Simulating Slime Molds with Virtual Technology
Art and Architecture Undergraduate Combines Virtual Technology with Biology to Study Slime Mold Growth
Louise Magbunduku, a 21-year-old virtual technology and design student at the University of Idaho combines virtual technology with biology to study slime molds and their patterns of growth.
The senior became intrigued by virtual technology after taking an “Artificial Life” course in fall 2017 from Assistant Professor Kyle Harrington in the College of Art and Architecture. She joined his research team as one of his assistants.
“I was a big science fan in high school, but I never saw myself becoming a researcher,” Magbunduku said. “I didn’t know if I could do it, but I was planning to do a minor in computer science, so I had the inclination to become involved in science.”
Slime molds are a group of organisms that can live as single cells but can also work in tandem to be a multicellular structure. Her research documents the movement and behavioral strategies of these organisms, while advancing predictions of what slime molds can or will do.
To visualize the growth of slime molds, Magbunduku takes repeated scans of dishes of slime mold to record the slime mold’s growth at different stages. An associated computer program compiles the images of each slime mold and tracks how the slime mold grows, even where the slime mold avoids growing.
Using computer analyses, Magbunduku and her fellow researchers compiled all the information gathered from the scans and then fed the data through predictive computer models.
The accuracy of the simulations relies heavily on the amount and precision of the information fed into the simulation, which means the more scans Harrington’s team takes, the better the growth models. As the models improve, scientists will be better able to predict the growth habits of slime molds. Magbunduku thinks the simulations produced by her research will advance researchers’ knowledge of slime molds, and the slime mold community will grow in conjunction with the increased availability of slime mold data.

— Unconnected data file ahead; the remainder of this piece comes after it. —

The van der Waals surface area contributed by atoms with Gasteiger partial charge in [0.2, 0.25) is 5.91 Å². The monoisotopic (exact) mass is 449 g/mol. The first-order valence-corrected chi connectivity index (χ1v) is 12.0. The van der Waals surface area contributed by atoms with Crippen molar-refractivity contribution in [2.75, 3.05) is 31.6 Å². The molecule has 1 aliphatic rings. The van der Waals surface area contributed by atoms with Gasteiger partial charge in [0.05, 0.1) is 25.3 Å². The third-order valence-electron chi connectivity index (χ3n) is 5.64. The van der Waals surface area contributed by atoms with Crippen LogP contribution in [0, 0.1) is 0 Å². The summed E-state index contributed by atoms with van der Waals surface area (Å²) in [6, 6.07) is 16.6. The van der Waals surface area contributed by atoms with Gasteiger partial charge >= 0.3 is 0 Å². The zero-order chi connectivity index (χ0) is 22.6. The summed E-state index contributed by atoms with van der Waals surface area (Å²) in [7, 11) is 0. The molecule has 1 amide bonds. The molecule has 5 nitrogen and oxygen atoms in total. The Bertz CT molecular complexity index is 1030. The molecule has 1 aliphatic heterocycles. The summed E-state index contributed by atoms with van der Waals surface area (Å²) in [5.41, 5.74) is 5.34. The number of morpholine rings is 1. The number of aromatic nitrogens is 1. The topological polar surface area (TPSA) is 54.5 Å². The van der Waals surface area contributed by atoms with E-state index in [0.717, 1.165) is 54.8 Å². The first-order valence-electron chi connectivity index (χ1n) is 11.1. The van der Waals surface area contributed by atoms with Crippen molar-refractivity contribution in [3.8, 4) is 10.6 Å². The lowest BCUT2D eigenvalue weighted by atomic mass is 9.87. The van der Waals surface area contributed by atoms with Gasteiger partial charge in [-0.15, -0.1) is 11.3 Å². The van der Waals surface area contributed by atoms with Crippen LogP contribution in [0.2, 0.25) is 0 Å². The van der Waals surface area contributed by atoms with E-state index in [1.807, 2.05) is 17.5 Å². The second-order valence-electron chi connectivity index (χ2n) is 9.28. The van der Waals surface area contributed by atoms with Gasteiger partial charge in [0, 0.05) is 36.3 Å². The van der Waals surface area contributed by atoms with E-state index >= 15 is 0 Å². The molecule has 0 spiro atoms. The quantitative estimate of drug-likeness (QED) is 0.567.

“Running the data we gather virtually through image analysis allows us to use predictive software, which can help us better interpret and anticipate behaviors present in the experiment,” Mabunduku said. “Solid models can help save time and research costs when used alongside physical experiments.”
Although slime mold growth patterns are not a new topic, technological advancements such as scanners and compiling programs allow slime mold scientists to gather and process previously unattainable data about these hard-to-study organisms.
“Another major bonus is that image analysis makes it easier to design future experiments,” Magbunduku said.
Magbunduku thinks that, by participating in undergraduate research, she has gained unique experiences and skills in a collegiate lab environment.
“A key reason I picked virtual technology and design as a major was due to its balance between art and science,” Magbunduku said. “This research is very cross-discipline; having the capability to collect data, putting said data into a digital environment, and running simulations on that data could apply to many biological subjects, like conservation, or ecosystem predictions.”
Article and photos by Remington Jensen, a junior from Boise, Idaho, majoring in journalism.
Published in July 2018.
This project, “Managing Idaho’s Landscapes for Ecosystem Services,” was funded under the National Science Foundation EPSCoR under award No. 1301792. The total amount of federal funds for the project is $20 million, which amounts to 83% of the total cost of the project. The total amount of non-federal funds for the project is $4 million, which amounts to 17% of the total cost of the project.